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Sunscreen In School

This past week, a story made headlines about two young girls in Tacoma, Washington who suffered severe sunburns during their school's field day. This story has brought public attention to the fact that students cannot apply sunscreen at school, or even bring it with them. Currently, the state of California is the only exception to this rule. Because most schools have a mandatory period of play outside (short as it may be) and obviously encourage physical competition and activity with their field days and such, shouldn’t sunscreen be allowed in schools?

In the article, 2 young girls were severely sunburned during the outdoor school field day. Not only were they fair skinned, but one had a form of albinism making her particularly sun-sensitive. Their sunburns were so severe that they were taken to the hospital by their parents after school. What makes matter’s worse, during the field day one of the students witnessed a teacher applying sunscreen who remarked that it was "only for her."

Sunscreen is usually banned from schools by state laws because of the chemicals and fragrances that can potentially cause allergic reactions in the children. They are treated as an over-the-counter drug and require a physician's note in order to be transported, or used, at school. Children may wear sunscreen to school, but in many states they are not allowed to reapply as directed while on school grounds.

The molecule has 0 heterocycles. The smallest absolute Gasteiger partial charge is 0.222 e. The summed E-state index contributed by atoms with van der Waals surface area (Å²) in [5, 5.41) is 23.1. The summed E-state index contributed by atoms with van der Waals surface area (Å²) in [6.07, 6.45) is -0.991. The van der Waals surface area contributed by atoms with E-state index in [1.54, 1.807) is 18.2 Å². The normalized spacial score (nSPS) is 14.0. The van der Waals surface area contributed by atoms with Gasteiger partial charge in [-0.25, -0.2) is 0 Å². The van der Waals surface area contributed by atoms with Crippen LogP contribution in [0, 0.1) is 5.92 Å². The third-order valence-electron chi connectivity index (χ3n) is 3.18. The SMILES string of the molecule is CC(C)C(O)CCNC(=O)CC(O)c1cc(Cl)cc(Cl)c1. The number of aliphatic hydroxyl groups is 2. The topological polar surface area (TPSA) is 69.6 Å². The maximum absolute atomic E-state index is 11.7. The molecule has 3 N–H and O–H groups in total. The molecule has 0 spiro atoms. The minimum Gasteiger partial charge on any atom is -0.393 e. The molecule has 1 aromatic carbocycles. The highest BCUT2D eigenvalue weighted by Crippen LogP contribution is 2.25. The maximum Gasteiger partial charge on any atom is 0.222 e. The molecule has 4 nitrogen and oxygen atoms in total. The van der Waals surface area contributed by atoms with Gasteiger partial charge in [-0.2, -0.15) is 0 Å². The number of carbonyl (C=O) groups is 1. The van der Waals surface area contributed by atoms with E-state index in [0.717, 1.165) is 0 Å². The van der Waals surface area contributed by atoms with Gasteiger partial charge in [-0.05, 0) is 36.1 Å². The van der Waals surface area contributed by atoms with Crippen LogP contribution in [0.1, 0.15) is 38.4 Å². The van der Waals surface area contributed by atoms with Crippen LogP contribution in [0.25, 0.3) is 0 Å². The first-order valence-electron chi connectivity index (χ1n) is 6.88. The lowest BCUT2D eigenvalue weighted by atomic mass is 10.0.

Yes, sunscreen does contain chemicals and fragrances, but it would be parents - those who would know which sunscreen is appropriate for the child - who would be sending sunscreen with the child to school. So, why couldn’t children use the sunscreen their parents send with them? The reasoning behind not letting teachers apply sunscreen to students is understandable; however, maybe spray-on sunscreen could be used? The risk of allergic reaction still exists, but maybe parents could sign something saying whether or not it’s ok for their child to receive sunscreen in school. In addition, many schools have banned hats in their dress code, but maybe an exception could be made for outdoor use as a preventative measure against the sun?

It is interesting that the issue of sunscreens in schools has become argument. If there are children with specialized skin conditions preventative measures can be taken for those students. Sunburns are very preventable. With a little compromise between parents and schools, maybe something can be done in the future to prevent the re-occurrence of this event.


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